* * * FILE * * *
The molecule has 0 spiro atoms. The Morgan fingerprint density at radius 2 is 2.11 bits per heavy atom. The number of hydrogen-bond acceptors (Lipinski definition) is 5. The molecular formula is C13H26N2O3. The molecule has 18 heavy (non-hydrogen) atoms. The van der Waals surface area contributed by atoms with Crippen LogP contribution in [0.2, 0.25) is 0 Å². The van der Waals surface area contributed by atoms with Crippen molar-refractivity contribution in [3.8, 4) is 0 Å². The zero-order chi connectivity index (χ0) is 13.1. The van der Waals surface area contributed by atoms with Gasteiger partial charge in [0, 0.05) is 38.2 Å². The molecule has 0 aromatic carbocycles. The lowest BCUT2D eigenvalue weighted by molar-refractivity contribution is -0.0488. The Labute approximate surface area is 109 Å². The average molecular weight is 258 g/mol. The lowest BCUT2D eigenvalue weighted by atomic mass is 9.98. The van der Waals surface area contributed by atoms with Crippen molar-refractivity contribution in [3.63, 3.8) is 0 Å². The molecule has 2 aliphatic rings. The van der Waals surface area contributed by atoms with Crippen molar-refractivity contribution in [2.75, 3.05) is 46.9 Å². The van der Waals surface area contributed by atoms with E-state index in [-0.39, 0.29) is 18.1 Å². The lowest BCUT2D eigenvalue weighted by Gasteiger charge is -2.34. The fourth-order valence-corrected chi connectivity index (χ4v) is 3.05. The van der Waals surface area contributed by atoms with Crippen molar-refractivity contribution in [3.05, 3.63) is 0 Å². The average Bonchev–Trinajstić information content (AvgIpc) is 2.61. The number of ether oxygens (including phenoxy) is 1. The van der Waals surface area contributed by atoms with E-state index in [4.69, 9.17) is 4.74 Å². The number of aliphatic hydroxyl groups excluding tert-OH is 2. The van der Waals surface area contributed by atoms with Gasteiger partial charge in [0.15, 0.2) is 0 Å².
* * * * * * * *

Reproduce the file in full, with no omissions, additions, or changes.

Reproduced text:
The molecule has 0 spiro atoms. The Morgan fingerprint density at radius 2 is 2.11 bits per heavy atom. The number of hydrogen-bond acceptors (Lipinski definition) is 5. The molecular formula is C13H26N2O3. The molecule has 18 heavy (non-hydrogen) atoms. The van der Waals surface area contributed by atoms with Crippen LogP contribution in [0.2, 0.25) is 0 Å². The van der Waals surface area contributed by atoms with Crippen molar-refractivity contribution in [3.8, 4) is 0 Å². The zero-order chi connectivity index (χ0) is 13.1. The van der Waals surface area contributed by atoms with Gasteiger partial charge in [0, 0.05) is 38.2 Å². The molecule has 0 aromatic carbocycles. The lowest BCUT2D eigenvalue weighted by molar-refractivity contribution is -0.0488. The Labute approximate surface area is 109 Å². The average molecular weight is 258 g/mol. The lowest BCUT2D eigenvalue weighted by atomic mass is 9.98. The van der Waals surface area contributed by atoms with Crippen molar-refractivity contribution in [3.63, 3.8) is 0 Å². The molecule has 2 aliphatic rings. The van der Waals surface area contributed by atoms with Crippen molar-refractivity contribution in [2.75, 3.05) is 46.9 Å². The van der Waals surface area contributed by atoms with E-state index in [-0.39, 0.29) is 18.1 Å². The lowest BCUT2D eigenvalue weighted by Gasteiger charge is -2.34. The fourth-order valence-corrected chi connectivity index (χ4v) is 3.05. The van der Waals surface area contributed by atoms with Crippen molar-refractivity contribution in [3.05, 3.63) is 0 Å². The average Bonchev–Trinajstić information content (AvgIpc) is 2.61. The number of ether oxygens (including phenoxy) is 1. The van der Waals surface area contributed by atoms with E-state index in [4.69, 9.17) is 4.74 Å². The number of aliphatic hydroxyl groups excluding tert-OH is 2. The van der Waals surface area contributed by atoms with Gasteiger partial charge in [0.15, 0.2) is 0 Å².